“California” Law Requiring Compliance with Proposition 12 Now Affecting Pork Sales

SACRAMENTO, Calif. – Proposition 12, a law aimed at improving the living conditions of farm animals in California, is now expanding its reach to include pork products. The law, passed in 2018, prohibits the use of gestation crates for sows and has already affected egg-laying hens and veal calves. While animal rights advocates praise Proposition 12, they argue that it still allows for various forms of animal cruelty within the pork industry.

The legality of Proposition 12 was challenged by the pork industry, but the U.S. Supreme Court upheld states’ rights to regulate the meat industry. However, the industry continues to contest the law’s impact, claiming that it has led to increased egg prices and shortages over the past six years.

The debate now extends to Congress, where the proposed EATS Act seeks to invalidate many state agriculture and food safety laws, including Proposition 12. Advocates for the EATS Act argue that it is necessary to streamline interstate commerce and prevent states from imposing laws that affect farmers in other states.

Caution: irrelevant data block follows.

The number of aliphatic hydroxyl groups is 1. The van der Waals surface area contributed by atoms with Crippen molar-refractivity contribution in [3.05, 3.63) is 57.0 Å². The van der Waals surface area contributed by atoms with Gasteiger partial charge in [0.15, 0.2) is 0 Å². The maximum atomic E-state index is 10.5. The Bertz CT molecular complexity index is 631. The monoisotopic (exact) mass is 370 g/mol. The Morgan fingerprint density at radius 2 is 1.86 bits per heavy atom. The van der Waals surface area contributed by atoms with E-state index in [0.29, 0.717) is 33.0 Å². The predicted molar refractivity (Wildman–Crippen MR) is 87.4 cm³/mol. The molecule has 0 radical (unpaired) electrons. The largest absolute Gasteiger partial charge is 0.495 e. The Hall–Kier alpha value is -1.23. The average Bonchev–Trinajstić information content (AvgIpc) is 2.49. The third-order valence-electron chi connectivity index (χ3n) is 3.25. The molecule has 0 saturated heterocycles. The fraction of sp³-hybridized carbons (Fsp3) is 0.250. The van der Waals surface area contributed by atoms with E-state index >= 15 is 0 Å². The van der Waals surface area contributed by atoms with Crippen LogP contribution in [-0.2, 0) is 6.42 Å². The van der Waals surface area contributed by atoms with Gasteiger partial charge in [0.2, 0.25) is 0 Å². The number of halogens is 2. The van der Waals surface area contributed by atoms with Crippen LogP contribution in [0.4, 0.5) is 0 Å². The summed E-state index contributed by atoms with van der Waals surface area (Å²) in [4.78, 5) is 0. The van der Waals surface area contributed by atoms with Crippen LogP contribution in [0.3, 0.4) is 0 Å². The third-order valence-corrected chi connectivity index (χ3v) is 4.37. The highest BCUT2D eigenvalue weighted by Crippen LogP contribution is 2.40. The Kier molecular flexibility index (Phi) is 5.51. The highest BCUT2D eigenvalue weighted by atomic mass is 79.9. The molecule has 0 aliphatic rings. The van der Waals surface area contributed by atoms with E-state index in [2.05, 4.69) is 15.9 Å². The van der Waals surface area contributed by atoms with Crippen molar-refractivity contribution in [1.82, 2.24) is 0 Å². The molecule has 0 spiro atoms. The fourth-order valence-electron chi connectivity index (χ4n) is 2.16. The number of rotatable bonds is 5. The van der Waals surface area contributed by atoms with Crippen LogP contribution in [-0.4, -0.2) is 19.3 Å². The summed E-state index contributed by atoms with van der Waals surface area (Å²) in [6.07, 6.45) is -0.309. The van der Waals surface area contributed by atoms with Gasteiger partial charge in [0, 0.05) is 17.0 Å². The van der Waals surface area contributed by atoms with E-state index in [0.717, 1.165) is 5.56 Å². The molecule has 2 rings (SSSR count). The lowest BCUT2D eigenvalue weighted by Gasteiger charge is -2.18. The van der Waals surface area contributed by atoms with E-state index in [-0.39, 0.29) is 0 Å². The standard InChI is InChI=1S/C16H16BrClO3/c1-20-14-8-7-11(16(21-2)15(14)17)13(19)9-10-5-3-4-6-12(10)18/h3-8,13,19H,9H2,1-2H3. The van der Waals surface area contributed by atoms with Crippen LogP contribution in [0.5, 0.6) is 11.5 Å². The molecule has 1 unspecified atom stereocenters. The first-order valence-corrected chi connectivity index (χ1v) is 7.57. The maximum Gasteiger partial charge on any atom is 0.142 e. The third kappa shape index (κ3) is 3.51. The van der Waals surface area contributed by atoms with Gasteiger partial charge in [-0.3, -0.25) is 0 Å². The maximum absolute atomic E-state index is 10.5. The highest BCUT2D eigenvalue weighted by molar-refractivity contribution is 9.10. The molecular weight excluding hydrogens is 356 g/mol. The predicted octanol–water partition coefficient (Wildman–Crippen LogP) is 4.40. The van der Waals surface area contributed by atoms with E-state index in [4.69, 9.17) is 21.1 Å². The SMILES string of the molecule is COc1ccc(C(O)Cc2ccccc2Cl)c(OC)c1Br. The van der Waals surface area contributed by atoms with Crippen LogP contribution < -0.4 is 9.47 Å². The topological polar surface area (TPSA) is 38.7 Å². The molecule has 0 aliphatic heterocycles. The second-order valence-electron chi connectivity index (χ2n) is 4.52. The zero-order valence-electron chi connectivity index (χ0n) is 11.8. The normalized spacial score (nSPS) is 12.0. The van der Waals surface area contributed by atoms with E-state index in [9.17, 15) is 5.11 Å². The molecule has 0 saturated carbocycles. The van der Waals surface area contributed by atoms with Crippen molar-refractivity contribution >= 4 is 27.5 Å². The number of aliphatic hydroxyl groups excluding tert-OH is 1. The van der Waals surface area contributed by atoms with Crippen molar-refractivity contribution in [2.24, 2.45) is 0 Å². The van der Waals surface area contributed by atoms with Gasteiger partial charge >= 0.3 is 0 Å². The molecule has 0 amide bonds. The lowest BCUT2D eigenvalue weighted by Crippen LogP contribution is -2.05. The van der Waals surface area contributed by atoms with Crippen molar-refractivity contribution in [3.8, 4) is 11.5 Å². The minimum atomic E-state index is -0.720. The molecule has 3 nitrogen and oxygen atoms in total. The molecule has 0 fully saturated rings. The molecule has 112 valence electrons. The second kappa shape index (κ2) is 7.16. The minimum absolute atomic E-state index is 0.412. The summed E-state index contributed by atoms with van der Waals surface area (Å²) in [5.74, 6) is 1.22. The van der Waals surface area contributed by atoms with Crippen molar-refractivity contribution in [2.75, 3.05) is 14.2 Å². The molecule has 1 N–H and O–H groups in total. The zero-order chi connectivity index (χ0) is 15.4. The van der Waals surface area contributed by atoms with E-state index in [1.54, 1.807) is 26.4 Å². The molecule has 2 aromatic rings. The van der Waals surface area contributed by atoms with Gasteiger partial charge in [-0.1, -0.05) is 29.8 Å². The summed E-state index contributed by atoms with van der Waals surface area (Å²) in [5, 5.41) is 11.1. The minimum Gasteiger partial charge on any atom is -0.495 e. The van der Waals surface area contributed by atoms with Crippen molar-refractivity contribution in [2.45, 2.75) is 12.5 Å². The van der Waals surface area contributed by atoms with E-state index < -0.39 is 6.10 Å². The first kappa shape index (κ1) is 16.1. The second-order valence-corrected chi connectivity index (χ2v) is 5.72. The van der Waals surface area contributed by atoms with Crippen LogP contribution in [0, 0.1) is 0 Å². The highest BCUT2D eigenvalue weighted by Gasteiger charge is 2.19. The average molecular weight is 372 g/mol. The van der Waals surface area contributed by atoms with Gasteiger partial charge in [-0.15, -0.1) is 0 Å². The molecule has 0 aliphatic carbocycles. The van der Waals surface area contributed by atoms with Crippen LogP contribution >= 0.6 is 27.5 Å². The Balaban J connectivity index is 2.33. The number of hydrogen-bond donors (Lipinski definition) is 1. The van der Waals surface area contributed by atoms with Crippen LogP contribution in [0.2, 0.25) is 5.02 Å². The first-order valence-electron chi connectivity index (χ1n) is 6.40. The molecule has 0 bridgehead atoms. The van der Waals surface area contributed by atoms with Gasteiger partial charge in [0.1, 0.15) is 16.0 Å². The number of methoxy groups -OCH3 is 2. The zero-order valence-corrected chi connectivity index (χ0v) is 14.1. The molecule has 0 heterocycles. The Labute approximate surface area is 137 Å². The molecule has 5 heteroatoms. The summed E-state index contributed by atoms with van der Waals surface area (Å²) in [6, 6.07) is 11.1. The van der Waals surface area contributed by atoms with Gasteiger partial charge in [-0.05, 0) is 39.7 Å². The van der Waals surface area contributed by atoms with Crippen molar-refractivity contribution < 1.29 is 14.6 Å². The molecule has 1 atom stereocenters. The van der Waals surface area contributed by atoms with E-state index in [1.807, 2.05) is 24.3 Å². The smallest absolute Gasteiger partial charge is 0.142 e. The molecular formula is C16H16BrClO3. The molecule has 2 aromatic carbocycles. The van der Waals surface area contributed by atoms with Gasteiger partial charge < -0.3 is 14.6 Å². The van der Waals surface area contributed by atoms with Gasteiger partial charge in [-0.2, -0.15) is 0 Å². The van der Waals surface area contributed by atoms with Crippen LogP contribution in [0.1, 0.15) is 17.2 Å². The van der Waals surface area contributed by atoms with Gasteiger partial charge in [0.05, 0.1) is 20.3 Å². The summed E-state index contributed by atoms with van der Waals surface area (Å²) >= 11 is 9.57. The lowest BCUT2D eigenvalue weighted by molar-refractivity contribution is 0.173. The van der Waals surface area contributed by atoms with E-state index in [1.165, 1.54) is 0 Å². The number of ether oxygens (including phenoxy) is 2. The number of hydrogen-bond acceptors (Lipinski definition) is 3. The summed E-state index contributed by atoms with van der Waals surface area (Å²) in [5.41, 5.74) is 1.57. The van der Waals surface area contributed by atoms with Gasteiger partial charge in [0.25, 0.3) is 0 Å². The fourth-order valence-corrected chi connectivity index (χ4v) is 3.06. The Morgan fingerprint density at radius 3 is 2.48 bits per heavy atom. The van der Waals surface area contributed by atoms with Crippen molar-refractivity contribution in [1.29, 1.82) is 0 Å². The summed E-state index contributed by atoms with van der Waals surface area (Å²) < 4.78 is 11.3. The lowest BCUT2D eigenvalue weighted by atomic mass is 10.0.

However, opponents of the EATS Act argue that it could jeopardize over 1,000 public health, safety, and animal welfare laws, potentially leading to negative impacts on water resources, wildlife, and human health. The future of the Farm Bill remains uncertain in light of the ongoing debate over the EATS Act.

In conclusion, the expansion of Proposition 12 to include pork products in California has sparked continued debate regarding state and federal regulations in the meat industry. The clash between animal welfare advocates and the pork industry reflects a broader discussion about the balance between state and federal control in agriculture and food safety regulations.